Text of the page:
University of Michigan Law School
Civil Rights Litigation Clearinghouse
Title "The Civil Rights Division’s Pattern and Practice Police Reform Work: 1994-Present"
Date Jan 4, 2017
Author U.S. Department of Justice
External Link
Abstract This report describes one of the United States Department of Justice’s central tools for accomplishing police reform, restoring police-community trust, and strengthening officer and public safety – the Civil Rights Division’s enforcement of the civil prohibition on a “pattern or practice” of policing that violates the Constitution or other federal laws (the Department’s other tools are described later in this document).

Pattern-or-practice cases begin with investigations of allegations of systemic police misconduct and, when the allegations are substantiated, end with comprehensive agreements designed to support constitutional and effective policing and restore trust between police and communities. The Division has opened 11 new pattern-or-practice investigations and negotiated 19 new reform agreements since 2012 alone, often with the substantial assistance of the local United States Attorney’s Offices.

The purpose of this report to make the Division’s police reform work more accessible and transparent. The usual course of a pattern-or-practice case, with examples and explanations for why the Division approaches this work the way it does, is set forth in this report. The following is a brief summary of its major themes:
  • The Division’s pattern-or-practice cases focus on systemic police misconduct rather than isolated instances of wrongdoing. They also focus on the responsibilities of law enforcement agencies and local governments rather than on individual officers.

  • The Division’s pattern-or-practice cases begin with the launch of a formal investigation into a law enforcement agency to determine whether the agency is engaged in a pattern or practice of violating federal law. An investigation most often consists of a comprehensive analysis of the policies and practices of policing in a particular community, although an investigation may also focus on a specific area of policing practice.

  • If the Division finds a pattern or practice of police misconduct, it issues public findings in the form of a letter or report made available to the local jurisdiction and the public. The Division conducts a thorough and independent investigation into allegations of police misconduct and substantiates any conclusions it draws with evidence set forth in its public findings.

  • After making findings, the Division negotiates reform agreements resolving those findings, usually in the form of a “consent decree” overseen by a federal court and an independent monitoring team. The lead independent monitor is appointed by the court, and usually agreed upon by both the Division and the investigated party, but reports directly to the court. If an agreement cannot be negotiated, the Division will bring a lawsuit to compel needed reforms.

  • When the court finds that the law enforcement agency has accomplished and sustained the requirements of the reform agreement, the case is terminated. In recent years, the Division’s reform agreements have included data-driven outcome measures designed to provide clear and objective standards for measuring success and determining whether the law enforcement agency has met the objectives of the agreement.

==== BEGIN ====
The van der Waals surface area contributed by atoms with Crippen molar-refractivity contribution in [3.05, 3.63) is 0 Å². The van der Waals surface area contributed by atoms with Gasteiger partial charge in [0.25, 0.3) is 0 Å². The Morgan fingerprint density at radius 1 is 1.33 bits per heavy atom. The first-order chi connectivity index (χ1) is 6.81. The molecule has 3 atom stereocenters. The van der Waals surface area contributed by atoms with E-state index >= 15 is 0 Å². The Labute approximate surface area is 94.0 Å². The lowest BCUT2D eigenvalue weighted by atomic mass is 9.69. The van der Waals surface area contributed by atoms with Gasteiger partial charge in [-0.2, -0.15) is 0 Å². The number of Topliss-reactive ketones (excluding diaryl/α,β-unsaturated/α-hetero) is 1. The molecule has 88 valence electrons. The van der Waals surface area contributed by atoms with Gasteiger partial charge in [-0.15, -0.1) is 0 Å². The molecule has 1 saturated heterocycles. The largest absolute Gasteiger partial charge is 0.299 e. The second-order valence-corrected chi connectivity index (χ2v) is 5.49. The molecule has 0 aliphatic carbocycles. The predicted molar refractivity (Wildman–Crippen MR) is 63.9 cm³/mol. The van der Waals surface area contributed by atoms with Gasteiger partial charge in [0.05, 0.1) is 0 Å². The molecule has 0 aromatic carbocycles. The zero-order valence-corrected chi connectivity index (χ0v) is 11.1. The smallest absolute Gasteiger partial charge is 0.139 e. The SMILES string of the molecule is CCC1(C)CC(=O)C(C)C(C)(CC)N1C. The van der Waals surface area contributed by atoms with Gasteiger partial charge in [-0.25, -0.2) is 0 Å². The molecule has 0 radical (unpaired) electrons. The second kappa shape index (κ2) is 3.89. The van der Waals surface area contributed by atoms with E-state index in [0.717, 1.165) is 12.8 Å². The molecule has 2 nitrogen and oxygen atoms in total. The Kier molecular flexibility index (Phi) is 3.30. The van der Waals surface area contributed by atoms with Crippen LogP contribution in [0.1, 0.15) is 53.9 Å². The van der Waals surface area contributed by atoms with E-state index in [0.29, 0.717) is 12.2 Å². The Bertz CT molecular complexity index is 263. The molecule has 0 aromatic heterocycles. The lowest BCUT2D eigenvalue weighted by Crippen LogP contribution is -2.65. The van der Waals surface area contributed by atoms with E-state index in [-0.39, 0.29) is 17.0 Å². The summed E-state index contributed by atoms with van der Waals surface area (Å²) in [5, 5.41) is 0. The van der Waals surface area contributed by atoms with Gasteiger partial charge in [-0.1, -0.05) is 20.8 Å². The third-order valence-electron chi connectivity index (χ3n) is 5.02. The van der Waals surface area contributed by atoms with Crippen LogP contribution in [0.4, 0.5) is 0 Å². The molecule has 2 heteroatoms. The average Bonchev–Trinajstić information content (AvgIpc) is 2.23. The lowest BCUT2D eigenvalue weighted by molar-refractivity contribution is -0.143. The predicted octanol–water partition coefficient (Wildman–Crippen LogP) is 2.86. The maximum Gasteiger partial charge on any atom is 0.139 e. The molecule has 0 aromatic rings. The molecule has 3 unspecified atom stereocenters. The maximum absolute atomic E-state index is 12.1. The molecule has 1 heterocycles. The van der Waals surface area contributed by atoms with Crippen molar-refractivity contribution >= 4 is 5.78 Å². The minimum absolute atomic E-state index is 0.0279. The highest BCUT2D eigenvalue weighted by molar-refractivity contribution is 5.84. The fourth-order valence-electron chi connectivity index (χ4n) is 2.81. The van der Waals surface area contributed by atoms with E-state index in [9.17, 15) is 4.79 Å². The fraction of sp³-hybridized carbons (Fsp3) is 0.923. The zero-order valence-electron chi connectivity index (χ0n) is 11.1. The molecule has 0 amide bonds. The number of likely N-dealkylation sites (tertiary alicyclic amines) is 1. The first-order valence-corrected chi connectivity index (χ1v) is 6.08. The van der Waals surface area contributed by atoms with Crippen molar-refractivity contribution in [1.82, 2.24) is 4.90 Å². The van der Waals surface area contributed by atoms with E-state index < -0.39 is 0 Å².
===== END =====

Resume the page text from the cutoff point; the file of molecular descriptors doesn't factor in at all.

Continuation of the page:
• At all stages of a pattern-or-practice case, from investigation through resolution, the Division emphasizes engagement with a wide variety of stakeholders, including community members and people who have been victims of police misconduct or live in the neighborhoods most impacted by police misconduct, police leadership, rank and file officers, police labor organizations, and local political leaders. Each of these groups brings a different and important perspective and plays a critical role in accomplishing and sustaining police reform.

  • In keeping with the focus on systemic problems, the Division’s reform agreements emphasize institutional reforms such as improving systems for supervising officers and holding them accountable for misconduct; ensuring officers have the policy guidance, training, equipment and other resources necessary for constitutional and effective policing; creating and using data about police activity to identify and correct patterns of police misconduct; and institutionalizing law enforcement agencies’ engagement with and accountability to the community.

The sections that follow provide background on why Congress gave the Division authority to address systemic police misconduct, how the Division opens pattern-or-practice investigations, what an investigation involves, and how the Division negotiates reform agreements. The report then outlines the common threads among the Division’s current generation of police reform agreements, explaining how the Division’s model promotes sustainable reform and constitutional, effective policing, as well as how those agreements come to a close. Finally, the report discusses the evidence to date of the impact of the Division’s pattern-or-practice work on police reform, as well as future directions for research and reflection on that impact.

This Resource Relates To
case cause34 U.S.C. § 12601 (previously 42 U.S.C. § 14141)

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